HareBrain

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"He was swept away by the flood water" puts the emphasis on him and his helplessness; the active voice of "The flood water swept him away" to my mind makes the water more important and diminishes him a little

If English had been developed with the novelist in mind, there would be a verb meaning "to be swept away", thus avoiding endless anguish.
 

Jo Zebedee

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@Mouse pulls me up for it from time to time, so I'm not anti the passive voice. But, to keep interest up, I think there needs to be a balance. Because reading a book where the mc isn't active would get pretty boring, I think and the active voice carries that action to an extent.
 

Kylara

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I agree that passive all the time wouldn't be great. But I do like the little extra it can give. In the 'was halted' above the haltee is a bolting horse and the halter stops the horse mid air - first indication that the character has magic of his own. The horse hangs in the air for a moment before the character moves over and grabs the horse. I felt the 'was halted' gave, as TJ said, an
implication of force and power
as opposed to just offhandedly halted a half tonne stallion.

I like the was swept as opposed to the swept him. There is just something extra there. I think that a bit of passive every so often is good and can add a little more than the active equivalent. But some people (*person marking my writing*) absolutely has a thing against it. Every passive part - once in 1500 words (the above 'was halted') was circled and PASSIVE scrawled next to it as if I had no idea it was passive. I chose passive over active for the extra oomph it gave the sentence. Both people I know who are super against it are American, so wondering if it might also be a British/American divide issue?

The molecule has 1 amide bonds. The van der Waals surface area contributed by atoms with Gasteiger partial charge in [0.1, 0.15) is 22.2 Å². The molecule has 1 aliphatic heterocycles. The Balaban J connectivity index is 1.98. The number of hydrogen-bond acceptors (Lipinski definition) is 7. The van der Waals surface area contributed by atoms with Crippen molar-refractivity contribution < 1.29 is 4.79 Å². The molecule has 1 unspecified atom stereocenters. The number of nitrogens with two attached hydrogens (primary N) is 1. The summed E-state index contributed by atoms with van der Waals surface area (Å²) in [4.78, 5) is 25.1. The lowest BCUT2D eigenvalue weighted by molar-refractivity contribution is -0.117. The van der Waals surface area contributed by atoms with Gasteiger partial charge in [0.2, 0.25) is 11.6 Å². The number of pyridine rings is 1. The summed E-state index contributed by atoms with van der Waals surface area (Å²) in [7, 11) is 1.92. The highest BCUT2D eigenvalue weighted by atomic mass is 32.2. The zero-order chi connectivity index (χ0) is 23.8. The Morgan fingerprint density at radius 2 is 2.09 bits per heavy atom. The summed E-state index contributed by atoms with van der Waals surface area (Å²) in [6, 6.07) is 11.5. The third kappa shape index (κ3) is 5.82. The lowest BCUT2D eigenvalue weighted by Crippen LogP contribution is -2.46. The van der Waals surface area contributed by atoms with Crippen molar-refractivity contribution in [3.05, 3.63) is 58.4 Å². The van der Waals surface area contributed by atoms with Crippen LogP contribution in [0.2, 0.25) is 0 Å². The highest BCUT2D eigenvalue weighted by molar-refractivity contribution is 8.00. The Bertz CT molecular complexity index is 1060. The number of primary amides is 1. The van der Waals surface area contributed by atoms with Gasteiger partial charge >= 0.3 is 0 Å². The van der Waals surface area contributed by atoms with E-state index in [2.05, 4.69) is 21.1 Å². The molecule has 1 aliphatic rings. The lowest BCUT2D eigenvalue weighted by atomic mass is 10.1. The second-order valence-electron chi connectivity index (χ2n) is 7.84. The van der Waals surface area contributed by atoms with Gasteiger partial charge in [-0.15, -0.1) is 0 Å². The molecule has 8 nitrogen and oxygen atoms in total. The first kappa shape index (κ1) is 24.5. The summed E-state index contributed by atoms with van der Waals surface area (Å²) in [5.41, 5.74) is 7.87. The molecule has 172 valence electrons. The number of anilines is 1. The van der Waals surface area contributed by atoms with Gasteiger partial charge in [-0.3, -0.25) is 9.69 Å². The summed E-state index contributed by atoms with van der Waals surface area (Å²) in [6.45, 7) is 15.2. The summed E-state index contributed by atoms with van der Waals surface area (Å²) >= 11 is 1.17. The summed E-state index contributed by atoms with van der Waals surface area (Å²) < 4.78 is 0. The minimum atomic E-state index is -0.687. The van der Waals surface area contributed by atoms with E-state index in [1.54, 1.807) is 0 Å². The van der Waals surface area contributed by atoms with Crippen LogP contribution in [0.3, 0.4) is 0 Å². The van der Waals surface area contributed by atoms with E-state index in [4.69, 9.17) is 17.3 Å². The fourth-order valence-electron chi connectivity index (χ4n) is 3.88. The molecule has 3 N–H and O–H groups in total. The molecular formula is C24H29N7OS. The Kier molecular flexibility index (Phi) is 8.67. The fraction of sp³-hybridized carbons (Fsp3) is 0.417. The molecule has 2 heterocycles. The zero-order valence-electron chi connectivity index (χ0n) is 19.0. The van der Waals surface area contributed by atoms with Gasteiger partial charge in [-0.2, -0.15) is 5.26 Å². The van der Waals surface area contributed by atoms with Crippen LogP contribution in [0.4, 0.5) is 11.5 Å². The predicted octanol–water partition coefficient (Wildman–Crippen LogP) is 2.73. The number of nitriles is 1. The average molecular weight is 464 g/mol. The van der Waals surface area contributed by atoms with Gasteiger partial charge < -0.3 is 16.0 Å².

I would use a lot more of it (still pretty sparing ;) ) if I knew I could get away with it, but it seems unlikely. So I only use it where I feel it really does work; in the same way I use semicolons where I think they should be (where they SHOULD be).

But that is a while other topic!

I can understand the hate of too many 'was'es but I seem to agree with you lot saying a bit of it here and there is ok, but I can't get my head around the utter hate it gets from some people :(
 

The Judge

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Some people just have tick-box mentalities. They've heard someone say active voice is better than passive, and instead of reading it with the qualifying "most of the time" they see it as "passive = bad" each and every time. There's no arguing with them as they don't understand writing, only rules.
 

Brian G Turner

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Just because it takes a little longer to read and slows you down

Conversely, though, where's the benefit in telling a story that takes longer than it needs to, and slows the story down? :)

'was halted' gives a bit more than just 'halted'

Immediacy is important to the style I'm trying to achieve, so I attempt to to obliterate "was" at every opportunity. However, it's impossible to get rid of entirely. Even still, it's a demand for a particular style. JK Rowling certainly uses it a lot.